1. How true. Local people dislike tourists. Ungrateful lot. They bring money and jobs. And maintenance of historical places. And tourists are generally polite. (Not all but most.) Tsss.
        Maybe because Ireland is so green? Or uses less pesticides than Continental Europe. Enjoy the birds.

  4. Amazing stone carvings and fascinating history! I could spend hours in these historical places, though I can’t blame you one bit for getting distracted by the baby swallows. πŸ˜‰ xxxxxxxxxxx

    1. Thank you for all your comments, Sarah! I am trying to get a track on all of them, but I am afraid they have been in Spam for months…

  5. What a wonderful tour of some quite fascinating ruins, Inese. I love anything to do with abbeys and monasteries πŸ™‚ At the end of this month, I’m going to attend the debut of a new musical drama set in 1538 inspired by some local priory ruins.

      1. The info I have so far is that it’s called “Carmina ex Ruinas”, with the script and music by someone called Roland Bryce. The work is inspired by The Lewes Priory Ruins. It’s meant to be set in the year 1538 in the Cluniac Priory, the story told by an itinerant Monk and some beautiful music to accompany it. I will tell you more after attending the concert. I’m assuming as this is the premiere performance that there will be others around the country. Am not sure if they’ll visit Ireland for a performance, but I’ll keep my ears open and let you know straight away if I hear anything!

          1. It was quite amazing. The incredibly talented but humble composer, who participated in the performance (voice/flute), has written a work that preserves the original design of Gregorian chant but blended into a contemporary ensemble. It’s hard to describe exactly, as I think it was unique and spiritually moving. The accompanying narrative is about an itinerant monk visiting Lewes Priory during the dissolution and in witnessing the violence, retreats inside his mind and finds solace in the plainchant. bringing him solace. There was this music student, a mezzo-soprano, who had the most heavenly voice. Her singing seemed effortless. I’m sure she’ll be really famous one day. Unfortunately, Inese, they aren’t intending to visit Ireland to perform this work in the near future, but will be doing performances following the route of the pilgrimage from Lewes to Chichester that forms part of the story upon which the work is based.

            1. Well, then I will wait until they do become very famous πŸ™‚ We too have fantastic venues for such shows, and great acoustics. Dissolution was carried out to acquire the great riches accumulated by the Church. A greedy monarch took the money from the greedy bishops, basically. As always, there was a collateral damage – those spiritual and selfless souls “walking in charity’, helping the poor and afflicted, educating, healing etc. I guess the story is about them.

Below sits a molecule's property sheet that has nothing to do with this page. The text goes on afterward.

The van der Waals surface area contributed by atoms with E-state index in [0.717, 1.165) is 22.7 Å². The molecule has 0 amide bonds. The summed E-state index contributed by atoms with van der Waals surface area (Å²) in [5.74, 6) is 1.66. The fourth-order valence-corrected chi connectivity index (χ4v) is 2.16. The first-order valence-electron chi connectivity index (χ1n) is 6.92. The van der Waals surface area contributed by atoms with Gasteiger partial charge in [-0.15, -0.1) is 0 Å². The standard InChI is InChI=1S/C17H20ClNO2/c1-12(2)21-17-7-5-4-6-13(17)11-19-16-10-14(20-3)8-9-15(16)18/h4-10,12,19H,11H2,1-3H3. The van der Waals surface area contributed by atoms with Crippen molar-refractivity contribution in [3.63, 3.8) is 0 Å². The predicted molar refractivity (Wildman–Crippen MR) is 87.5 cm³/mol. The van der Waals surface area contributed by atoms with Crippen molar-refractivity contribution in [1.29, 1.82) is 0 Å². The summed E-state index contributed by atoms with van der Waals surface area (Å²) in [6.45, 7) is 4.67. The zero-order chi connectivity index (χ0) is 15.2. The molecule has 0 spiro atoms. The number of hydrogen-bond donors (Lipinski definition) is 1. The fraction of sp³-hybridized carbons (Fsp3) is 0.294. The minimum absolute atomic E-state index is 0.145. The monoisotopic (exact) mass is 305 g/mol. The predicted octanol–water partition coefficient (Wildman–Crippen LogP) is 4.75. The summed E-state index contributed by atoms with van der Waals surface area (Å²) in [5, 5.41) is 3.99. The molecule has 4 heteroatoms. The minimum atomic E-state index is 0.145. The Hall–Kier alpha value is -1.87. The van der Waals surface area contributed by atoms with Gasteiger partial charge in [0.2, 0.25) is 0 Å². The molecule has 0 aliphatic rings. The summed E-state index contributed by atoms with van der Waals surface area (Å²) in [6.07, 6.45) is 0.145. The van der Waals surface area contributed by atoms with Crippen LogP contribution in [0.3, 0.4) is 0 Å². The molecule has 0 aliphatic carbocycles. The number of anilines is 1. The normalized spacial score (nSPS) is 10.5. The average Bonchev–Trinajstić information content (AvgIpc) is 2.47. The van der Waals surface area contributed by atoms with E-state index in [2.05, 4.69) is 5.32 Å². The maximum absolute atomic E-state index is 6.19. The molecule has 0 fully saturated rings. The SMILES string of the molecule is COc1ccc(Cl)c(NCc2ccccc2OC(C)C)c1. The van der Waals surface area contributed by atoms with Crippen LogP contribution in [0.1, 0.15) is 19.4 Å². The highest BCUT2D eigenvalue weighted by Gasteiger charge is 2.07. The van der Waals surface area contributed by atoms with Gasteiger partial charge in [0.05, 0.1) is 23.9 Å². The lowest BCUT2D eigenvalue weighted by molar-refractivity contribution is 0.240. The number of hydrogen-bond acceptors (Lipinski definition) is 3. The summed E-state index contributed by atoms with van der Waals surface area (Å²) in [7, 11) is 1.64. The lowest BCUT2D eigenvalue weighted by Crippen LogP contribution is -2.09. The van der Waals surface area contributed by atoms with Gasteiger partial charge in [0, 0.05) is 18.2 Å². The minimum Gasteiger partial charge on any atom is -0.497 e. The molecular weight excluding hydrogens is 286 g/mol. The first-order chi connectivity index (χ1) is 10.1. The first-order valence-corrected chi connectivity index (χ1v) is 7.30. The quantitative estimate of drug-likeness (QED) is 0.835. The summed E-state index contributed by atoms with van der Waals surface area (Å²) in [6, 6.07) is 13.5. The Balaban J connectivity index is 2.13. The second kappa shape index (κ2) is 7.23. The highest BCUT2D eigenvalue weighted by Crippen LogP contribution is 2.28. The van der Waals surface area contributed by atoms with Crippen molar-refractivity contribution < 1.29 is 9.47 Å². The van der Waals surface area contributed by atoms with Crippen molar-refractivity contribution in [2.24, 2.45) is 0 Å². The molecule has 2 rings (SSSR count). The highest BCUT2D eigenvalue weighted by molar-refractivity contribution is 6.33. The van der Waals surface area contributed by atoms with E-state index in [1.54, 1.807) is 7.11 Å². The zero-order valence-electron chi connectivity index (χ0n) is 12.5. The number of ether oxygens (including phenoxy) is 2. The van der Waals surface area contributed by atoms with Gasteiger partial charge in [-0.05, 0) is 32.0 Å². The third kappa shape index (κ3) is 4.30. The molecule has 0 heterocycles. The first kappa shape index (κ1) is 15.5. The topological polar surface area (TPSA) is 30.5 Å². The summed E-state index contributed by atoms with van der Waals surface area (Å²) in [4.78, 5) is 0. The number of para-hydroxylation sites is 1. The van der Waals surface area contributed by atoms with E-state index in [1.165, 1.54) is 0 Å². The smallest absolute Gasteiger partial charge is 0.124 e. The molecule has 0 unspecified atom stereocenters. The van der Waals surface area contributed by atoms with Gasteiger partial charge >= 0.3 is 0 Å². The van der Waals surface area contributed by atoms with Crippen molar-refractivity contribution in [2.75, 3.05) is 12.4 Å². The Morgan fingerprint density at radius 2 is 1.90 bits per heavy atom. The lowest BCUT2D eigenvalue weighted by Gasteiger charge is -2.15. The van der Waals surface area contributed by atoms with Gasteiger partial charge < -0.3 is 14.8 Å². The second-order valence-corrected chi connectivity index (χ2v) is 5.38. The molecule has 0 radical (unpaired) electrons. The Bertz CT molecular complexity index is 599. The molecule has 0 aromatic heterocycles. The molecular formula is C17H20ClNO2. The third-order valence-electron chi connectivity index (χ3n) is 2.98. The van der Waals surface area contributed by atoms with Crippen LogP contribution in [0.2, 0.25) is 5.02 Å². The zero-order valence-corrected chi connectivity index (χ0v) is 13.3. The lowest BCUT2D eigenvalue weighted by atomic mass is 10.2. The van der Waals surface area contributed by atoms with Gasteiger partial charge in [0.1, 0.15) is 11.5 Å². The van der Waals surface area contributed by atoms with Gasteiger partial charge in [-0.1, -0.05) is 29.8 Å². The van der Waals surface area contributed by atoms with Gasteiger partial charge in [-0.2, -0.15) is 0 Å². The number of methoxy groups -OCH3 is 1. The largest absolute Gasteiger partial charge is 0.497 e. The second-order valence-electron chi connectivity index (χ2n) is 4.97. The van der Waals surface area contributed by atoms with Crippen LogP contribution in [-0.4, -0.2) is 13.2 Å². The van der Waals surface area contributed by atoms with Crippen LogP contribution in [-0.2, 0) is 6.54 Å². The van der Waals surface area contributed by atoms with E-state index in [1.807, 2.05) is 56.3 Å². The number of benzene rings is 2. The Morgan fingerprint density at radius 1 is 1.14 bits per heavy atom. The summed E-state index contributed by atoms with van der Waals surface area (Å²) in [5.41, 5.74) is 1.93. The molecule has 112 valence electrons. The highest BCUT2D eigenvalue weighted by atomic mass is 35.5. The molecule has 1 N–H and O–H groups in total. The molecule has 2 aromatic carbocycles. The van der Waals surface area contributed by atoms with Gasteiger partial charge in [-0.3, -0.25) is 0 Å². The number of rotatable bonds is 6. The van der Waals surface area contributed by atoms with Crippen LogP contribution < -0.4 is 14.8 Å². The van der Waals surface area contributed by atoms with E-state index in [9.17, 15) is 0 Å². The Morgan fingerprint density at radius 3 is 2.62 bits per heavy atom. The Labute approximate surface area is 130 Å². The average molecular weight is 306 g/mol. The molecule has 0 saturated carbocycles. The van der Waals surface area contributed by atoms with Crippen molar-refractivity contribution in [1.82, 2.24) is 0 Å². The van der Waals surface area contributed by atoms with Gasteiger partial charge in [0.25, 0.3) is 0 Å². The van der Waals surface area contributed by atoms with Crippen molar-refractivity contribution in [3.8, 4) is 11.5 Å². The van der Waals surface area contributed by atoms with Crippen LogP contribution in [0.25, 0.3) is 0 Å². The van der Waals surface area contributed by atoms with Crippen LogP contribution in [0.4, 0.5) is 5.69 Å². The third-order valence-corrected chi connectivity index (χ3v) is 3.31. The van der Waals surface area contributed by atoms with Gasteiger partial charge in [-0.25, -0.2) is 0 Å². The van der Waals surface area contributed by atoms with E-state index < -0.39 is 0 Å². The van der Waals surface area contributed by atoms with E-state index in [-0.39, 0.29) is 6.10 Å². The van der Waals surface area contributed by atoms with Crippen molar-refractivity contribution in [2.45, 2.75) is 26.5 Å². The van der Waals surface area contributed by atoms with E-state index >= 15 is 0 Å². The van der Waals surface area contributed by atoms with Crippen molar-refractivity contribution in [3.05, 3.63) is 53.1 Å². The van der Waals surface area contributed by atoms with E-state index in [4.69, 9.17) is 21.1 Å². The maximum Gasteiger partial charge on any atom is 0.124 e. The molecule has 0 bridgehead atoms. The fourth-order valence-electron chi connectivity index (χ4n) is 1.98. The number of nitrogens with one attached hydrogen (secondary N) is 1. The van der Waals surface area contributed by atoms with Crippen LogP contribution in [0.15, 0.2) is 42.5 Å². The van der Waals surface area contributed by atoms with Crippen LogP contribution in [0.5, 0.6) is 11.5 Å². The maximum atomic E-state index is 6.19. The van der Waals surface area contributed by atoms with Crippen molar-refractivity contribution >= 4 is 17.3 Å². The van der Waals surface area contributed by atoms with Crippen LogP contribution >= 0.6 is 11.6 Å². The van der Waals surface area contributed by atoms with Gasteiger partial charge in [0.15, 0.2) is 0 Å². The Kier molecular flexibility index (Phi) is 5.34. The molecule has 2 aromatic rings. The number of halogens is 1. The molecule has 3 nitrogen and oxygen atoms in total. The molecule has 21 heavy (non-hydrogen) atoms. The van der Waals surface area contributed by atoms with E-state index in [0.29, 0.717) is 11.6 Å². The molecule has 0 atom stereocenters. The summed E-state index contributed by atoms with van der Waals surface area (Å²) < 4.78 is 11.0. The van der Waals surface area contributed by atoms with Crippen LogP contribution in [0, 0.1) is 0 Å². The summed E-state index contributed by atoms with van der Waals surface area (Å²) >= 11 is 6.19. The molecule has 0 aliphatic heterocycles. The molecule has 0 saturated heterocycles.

6. I am just in awe, my friend. You were in the perfect place at the perfect time to capture the sun coming through those windows. And the wee birds! Oh, it’s a place that breathes history. Clearly a fantastic trip for you both! I’m looking forward to your return trip net year πŸ™‚ xxxxxx

    1. Jean, you are one of the bloggers whose comments have ended up in Spam – 25 altogether. I don’t know if I will be able to track back all of them, so I really apologize for not replying. Very annoying, WordPress.
      This is one of the finest historical sites in Kilkenny, and I am only glad to share it. I hope this post inspires those who write historical or fantasy fiction. I also hope you visit Ireland some day to see it all with your own eyes πŸ™‚ xxxxxxxxxxxx

      1. Oh no! I didn’t even realize that’s a thing. No, DON’T backtrack Let’s just keep living forward! And you bet your boots I’m getting back to Ireland someday. Not sure how or when, but I’m doing it….ideally with the family, but we’ll see. πŸ˜‰

  7. I hope Pat enjoyed his tour! You found some wonderful surprises – those beautiful swallows, the intricate carvings and the remains of the wall paintings. Lovely touches in a fabulous building.

    1. Thank you, Andrea! I don’t remember seeing paintings on my last visit. I either missed them or they were not yet restored. You are right – every visit means a new surprise πŸ™‚

  8. Around here, even a building from the early 19th century is considered old. Amazing you have structures still reasonably intact from the 12th!

  9. You make a fine tour guide yourself! It was like a virtual tour. Glad to stopped to photograph the birds! Loved especially the morning light coming in the windows, the man with a stomach ache and the weeping tombs. The Fox Man seemed to be enjoying the tour also.

    1. Thank you! πŸ™‚ Pat doesn’t have a car, so I was only happy to help him out after I learned that he had never visited the abbey. He knows many other grand historical places in the area, and we visited one of them on the same day. More about this trip in my next blog post πŸ™‚

  10. I can’t wait to see this place, Inese. It’s easy to envision the beauty of the building when it was at its prime. I’m glad it’s being preserved for future generations. Lovely photos.

    1. Thank you Diana! Ireland has a good few very impressive ruins. The dissolution of the monasteries by Henry VIII that happened between 1536 and 1541 was a progressive reform at that time, but I wish it didn’t bring the enormous cultural loss, let alone the huge dent in education, health care and charity. Jerpoint Abbey was lucky to become a national monument in the 19th century. It is why we are enjoying all these curious carvings today πŸ™‚

  11. Wonderful post and photos Inese! This abbey reminds me of the Great Hall in Wells, Somerset, UK. Love the man with the sore stomach – simple but expressive even in stone.

    Just a side note, a weird thing happens when I visit your site. The “Follow” button displays when I’ve clicked this to change to “Following” countless times over the years. Thought I’d mention is as don’t know if it’s my end or your end that’s playing up…

    1. These carvings are very expressive – the smiles, the grimaces. Also the clothing is a great source of knowledge about the era.
      I think you are talking about the ‘Follow’ button that relates to the e-mail following. This is for those who don’t have a WordPress account – mostly for the local people interested in history and preservation.

  12. Hello Inese,
    It almost feels as if you are walking “along” history when wandering this area. I am happy it was a great trip in many ways, and, you could view a tender moments with birds too πŸ™‚

    1. Thank you! πŸ™‚ I wish it wasn’t that dark.
      There are a good few similar sites in Ireland, but the carvings here are absolutely unique. I will share one more amazing place in a week.
      Had problems with my laptop, will catch up visiting soon ❀

    1. Thank you! I am grateful for those who preserve historic artifacts – well, and also for those who don’t participate in destroying them.